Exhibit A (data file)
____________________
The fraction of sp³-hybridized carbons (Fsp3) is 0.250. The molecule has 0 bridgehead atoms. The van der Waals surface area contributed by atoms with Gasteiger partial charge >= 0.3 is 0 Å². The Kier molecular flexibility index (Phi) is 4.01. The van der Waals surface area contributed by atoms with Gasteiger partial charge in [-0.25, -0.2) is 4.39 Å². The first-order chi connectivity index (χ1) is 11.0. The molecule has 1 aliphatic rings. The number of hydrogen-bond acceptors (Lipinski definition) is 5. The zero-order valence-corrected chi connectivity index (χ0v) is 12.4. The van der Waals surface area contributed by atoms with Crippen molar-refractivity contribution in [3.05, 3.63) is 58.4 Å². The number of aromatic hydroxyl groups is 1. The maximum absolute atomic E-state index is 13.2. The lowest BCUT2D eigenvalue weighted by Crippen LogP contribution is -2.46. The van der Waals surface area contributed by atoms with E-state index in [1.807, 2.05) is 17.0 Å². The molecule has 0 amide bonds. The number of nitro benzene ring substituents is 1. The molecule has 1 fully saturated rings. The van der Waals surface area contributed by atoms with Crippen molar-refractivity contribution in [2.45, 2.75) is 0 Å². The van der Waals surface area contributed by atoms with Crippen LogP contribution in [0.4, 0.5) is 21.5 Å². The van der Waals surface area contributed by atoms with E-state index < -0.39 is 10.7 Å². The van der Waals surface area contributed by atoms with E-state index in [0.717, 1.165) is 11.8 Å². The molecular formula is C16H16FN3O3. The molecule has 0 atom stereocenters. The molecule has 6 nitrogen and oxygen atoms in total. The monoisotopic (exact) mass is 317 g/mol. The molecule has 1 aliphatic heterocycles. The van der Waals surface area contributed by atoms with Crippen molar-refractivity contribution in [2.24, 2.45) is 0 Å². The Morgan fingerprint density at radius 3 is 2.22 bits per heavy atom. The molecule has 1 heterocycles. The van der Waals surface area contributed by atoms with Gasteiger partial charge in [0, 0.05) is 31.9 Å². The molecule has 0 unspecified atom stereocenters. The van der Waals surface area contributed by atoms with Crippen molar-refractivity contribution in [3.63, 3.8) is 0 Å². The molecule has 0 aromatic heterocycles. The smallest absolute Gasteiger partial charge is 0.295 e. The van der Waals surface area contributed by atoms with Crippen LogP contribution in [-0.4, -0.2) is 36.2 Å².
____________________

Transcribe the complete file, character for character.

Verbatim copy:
The fraction of sp³-hybridized carbons (Fsp3) is 0.250. The molecule has 0 bridgehead atoms. The van der Waals surface area contributed by atoms with Gasteiger partial charge >= 0.3 is 0 Å². The Kier molecular flexibility index (Phi) is 4.01. The van der Waals surface area contributed by atoms with Gasteiger partial charge in [-0.25, -0.2) is 4.39 Å². The first-order chi connectivity index (χ1) is 11.0. The molecule has 1 aliphatic rings. The number of hydrogen-bond acceptors (Lipinski definition) is 5. The zero-order valence-corrected chi connectivity index (χ0v) is 12.4. The van der Waals surface area contributed by atoms with Crippen molar-refractivity contribution in [3.05, 3.63) is 58.4 Å². The number of aromatic hydroxyl groups is 1. The maximum absolute atomic E-state index is 13.2. The lowest BCUT2D eigenvalue weighted by Crippen LogP contribution is -2.46. The van der Waals surface area contributed by atoms with E-state index in [1.807, 2.05) is 17.0 Å². The molecule has 0 amide bonds. The number of nitro benzene ring substituents is 1. The molecule has 1 fully saturated rings. The van der Waals surface area contributed by atoms with Crippen molar-refractivity contribution in [2.45, 2.75) is 0 Å². The van der Waals surface area contributed by atoms with Crippen LogP contribution in [0.4, 0.5) is 21.5 Å². The van der Waals surface area contributed by atoms with E-state index < -0.39 is 10.7 Å². The van der Waals surface area contributed by atoms with E-state index in [0.717, 1.165) is 11.8 Å². The molecular formula is C16H16FN3O3. The molecule has 0 atom stereocenters. The molecule has 6 nitrogen and oxygen atoms in total. The monoisotopic (exact) mass is 317 g/mol. The molecule has 1 aliphatic heterocycles. The van der Waals surface area contributed by atoms with Crippen molar-refractivity contribution in [2.24, 2.45) is 0 Å². The Morgan fingerprint density at radius 3 is 2.22 bits per heavy atom. The molecule has 1 heterocycles. The van der Waals surface area contributed by atoms with Gasteiger partial charge in [0, 0.05) is 31.9 Å². The molecule has 0 unspecified atom stereocenters. The van der Waals surface area contributed by atoms with Crippen molar-refractivity contribution in [3.63, 3.8) is 0 Å². The molecule has 0 aromatic heterocycles. The smallest absolute Gasteiger partial charge is 0.295 e. The van der Waals surface area contributed by atoms with Crippen LogP contribution in [-0.4, -0.2) is 36.2 Å².